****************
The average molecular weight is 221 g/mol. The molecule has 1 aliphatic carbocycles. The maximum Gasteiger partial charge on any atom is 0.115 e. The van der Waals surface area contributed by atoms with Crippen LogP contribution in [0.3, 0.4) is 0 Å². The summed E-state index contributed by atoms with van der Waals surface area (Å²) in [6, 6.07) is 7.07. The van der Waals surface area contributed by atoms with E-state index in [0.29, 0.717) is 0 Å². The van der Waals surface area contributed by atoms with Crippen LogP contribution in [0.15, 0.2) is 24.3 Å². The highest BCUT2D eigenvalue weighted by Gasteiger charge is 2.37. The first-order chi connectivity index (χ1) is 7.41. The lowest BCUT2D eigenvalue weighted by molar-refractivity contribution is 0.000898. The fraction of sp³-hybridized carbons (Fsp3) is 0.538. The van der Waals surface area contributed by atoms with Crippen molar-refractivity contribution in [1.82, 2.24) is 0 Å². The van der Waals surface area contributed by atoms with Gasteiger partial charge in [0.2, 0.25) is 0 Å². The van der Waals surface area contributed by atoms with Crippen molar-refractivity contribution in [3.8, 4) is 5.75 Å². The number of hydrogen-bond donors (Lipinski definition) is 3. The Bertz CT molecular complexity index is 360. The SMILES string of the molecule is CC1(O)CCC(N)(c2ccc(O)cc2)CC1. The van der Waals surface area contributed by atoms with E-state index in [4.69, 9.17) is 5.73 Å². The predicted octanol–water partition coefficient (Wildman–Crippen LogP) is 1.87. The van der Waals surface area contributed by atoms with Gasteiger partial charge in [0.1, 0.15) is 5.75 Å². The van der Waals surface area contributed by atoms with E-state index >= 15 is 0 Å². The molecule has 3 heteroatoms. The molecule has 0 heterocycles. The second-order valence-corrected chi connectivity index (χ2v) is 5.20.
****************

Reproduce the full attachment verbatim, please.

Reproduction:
The average molecular weight is 221 g/mol. The molecule has 1 aliphatic carbocycles. The maximum Gasteiger partial charge on any atom is 0.115 e. The van der Waals surface area contributed by atoms with Crippen LogP contribution in [0.3, 0.4) is 0 Å². The summed E-state index contributed by atoms with van der Waals surface area (Å²) in [6, 6.07) is 7.07. The van der Waals surface area contributed by atoms with E-state index in [0.29, 0.717) is 0 Å². The van der Waals surface area contributed by atoms with Crippen LogP contribution in [0.15, 0.2) is 24.3 Å². The highest BCUT2D eigenvalue weighted by Gasteiger charge is 2.37. The first-order chi connectivity index (χ1) is 7.41. The lowest BCUT2D eigenvalue weighted by molar-refractivity contribution is 0.000898. The fraction of sp³-hybridized carbons (Fsp3) is 0.538. The van der Waals surface area contributed by atoms with Crippen molar-refractivity contribution in [1.82, 2.24) is 0 Å². The van der Waals surface area contributed by atoms with Gasteiger partial charge in [0.2, 0.25) is 0 Å². The van der Waals surface area contributed by atoms with Crippen molar-refractivity contribution in [3.8, 4) is 5.75 Å². The number of hydrogen-bond donors (Lipinski definition) is 3. The Bertz CT molecular complexity index is 360. The SMILES string of the molecule is CC1(O)CCC(N)(c2ccc(O)cc2)CC1. The van der Waals surface area contributed by atoms with E-state index in [4.69, 9.17) is 5.73 Å². The predicted octanol–water partition coefficient (Wildman–Crippen LogP) is 1.87. The van der Waals surface area contributed by atoms with Gasteiger partial charge in [0.1, 0.15) is 5.75 Å². The van der Waals surface area contributed by atoms with E-state index >= 15 is 0 Å². The molecule has 3 heteroatoms. The molecule has 0 heterocycles. The second-order valence-corrected chi connectivity index (χ2v) is 5.20.